I'm posting this letter from my sister regarding my nephew, Jack, who has Down Syndrome.  I am involved in helping support and raise funding for DSRTF as well and plan on releasing a cd where 100% of sales will go to the DSRTF Foundations.  Please take a moment to read this.

Thank you -
Carlos Villalobos, Jr

Dear Family and Friends:

Since his birth, as Jack’s parents, we have tried to expose Jack to as many classes, therapies, and experiences as possible in order to expand his world and enrich his life. Over time, however, it has become increasingly clear that he, like others with Down Syndrome, needs real science in his corner to help him integrate successfully at school or work. This is why I am seeking your support for a fundraiser I have organized to benefit Down Syndrome Research and Treatment Foundation (“DSRTF”). The mission of Down Syndrome Research and Treatment Foundation is to stimulate biomedical research focused on improving cognition in individuals with Down Syndrome (“DS”). The goal is to improve learning, memory, and speech to enable those with Down Syndrome to participate more actively in school, lead more independent lives, and avoid early onset of Alzheimer’s Disease. Although Down Syndrome is the most common genetic cause of intellectual disability, affecting one in every 800 births, the National Institutes of Health’s funding for DS research amounted to only $55/person last year.

As recently as 2004 there were no defined biological mechanisms known to have a direct correlation with cognitive impairment in Down Syndrome. Since DSRTF’s founding in 2004, there has been dramatic progress. There are now five independent studies showing the promise for improving cognitive function for individuals with Down syndrome. Clinical trials are underway on two drugs to improve cognition and one treatment to halt the development of the plaques associated with Alzheimer’s disease. Since a majority of persons with Down Syndrome will show the neuropathology of Alzheimer’s disease by age 40, a drug that will prevent or halt Alzheimer’s disease means preserving all the gains they worked so hard to accomplish during their lifetimes. This research also underscores the fact that research that will benefit persons with Down Syndrome will also benefit persons without Down Syndrome. Moreover, since persons with Down Syndrome have a lower incidence of solid tumor cancers and coronary heart disease than the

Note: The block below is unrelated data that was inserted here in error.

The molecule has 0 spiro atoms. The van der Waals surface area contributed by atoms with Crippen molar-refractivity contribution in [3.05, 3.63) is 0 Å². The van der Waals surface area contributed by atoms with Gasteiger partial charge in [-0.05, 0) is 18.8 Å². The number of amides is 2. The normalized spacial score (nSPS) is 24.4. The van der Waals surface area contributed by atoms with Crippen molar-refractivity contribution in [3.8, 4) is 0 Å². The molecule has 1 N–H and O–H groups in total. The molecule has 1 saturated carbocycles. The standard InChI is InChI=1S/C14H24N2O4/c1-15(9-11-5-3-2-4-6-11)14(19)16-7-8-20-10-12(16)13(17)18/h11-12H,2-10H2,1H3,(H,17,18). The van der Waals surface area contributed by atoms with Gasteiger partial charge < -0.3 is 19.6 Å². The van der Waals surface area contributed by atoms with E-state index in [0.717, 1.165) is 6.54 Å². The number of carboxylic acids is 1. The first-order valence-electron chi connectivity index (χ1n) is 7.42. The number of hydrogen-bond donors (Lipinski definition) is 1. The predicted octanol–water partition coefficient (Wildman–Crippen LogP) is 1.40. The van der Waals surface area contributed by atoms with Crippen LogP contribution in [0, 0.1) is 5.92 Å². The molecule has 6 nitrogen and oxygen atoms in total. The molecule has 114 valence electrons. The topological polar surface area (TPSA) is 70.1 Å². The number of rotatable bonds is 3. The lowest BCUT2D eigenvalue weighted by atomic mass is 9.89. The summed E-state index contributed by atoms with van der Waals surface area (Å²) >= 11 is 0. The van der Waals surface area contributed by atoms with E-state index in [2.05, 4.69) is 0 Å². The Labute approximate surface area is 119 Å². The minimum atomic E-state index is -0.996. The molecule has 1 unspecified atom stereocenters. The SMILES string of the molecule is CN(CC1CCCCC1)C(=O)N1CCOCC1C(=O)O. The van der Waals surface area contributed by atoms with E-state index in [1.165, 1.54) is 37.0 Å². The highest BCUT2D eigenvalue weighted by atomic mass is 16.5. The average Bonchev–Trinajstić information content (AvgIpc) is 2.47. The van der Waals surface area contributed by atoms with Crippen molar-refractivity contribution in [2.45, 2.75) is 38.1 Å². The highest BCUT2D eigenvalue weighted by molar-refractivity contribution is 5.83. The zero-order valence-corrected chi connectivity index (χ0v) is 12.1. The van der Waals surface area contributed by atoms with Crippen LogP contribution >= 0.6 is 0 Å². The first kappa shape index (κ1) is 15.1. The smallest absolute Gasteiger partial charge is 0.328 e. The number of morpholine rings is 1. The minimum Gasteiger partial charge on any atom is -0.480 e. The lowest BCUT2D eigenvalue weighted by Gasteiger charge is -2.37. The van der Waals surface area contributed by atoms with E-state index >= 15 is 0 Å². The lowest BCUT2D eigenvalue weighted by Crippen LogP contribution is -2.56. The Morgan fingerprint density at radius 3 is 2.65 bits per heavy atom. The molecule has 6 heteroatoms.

rest of the population, studying the physiological mechanisms in Down Syndrome will help scientists explore these medical conditions which will benefit the general population. For all these reasons, I am organizing a charity concert in Wilmette, Illinois to benefit DSRTF. While I expect that you will not be able to attend the concert, I urge you to make a donation.

As recently as 10 years ago, it was thought that Down Syndrome was too complicated to understand.

A revolution in neuroscience, however, has brought new possibilities. We cannot lose hope now. Your contribution helps ensure the continued progress of this groundbreaking research. Go online to www.dsrtf.org and make a gift in honor of “Jack Pirrie”. If your company, or one you know, would like to make a corporate contribution, please contact DSRTF at dsrtf@dsrtf.org. In whatever way you can, join the DSRTF movement and help bring us closer to our goals.

Barbara M. Villalobos
Jack’s mom

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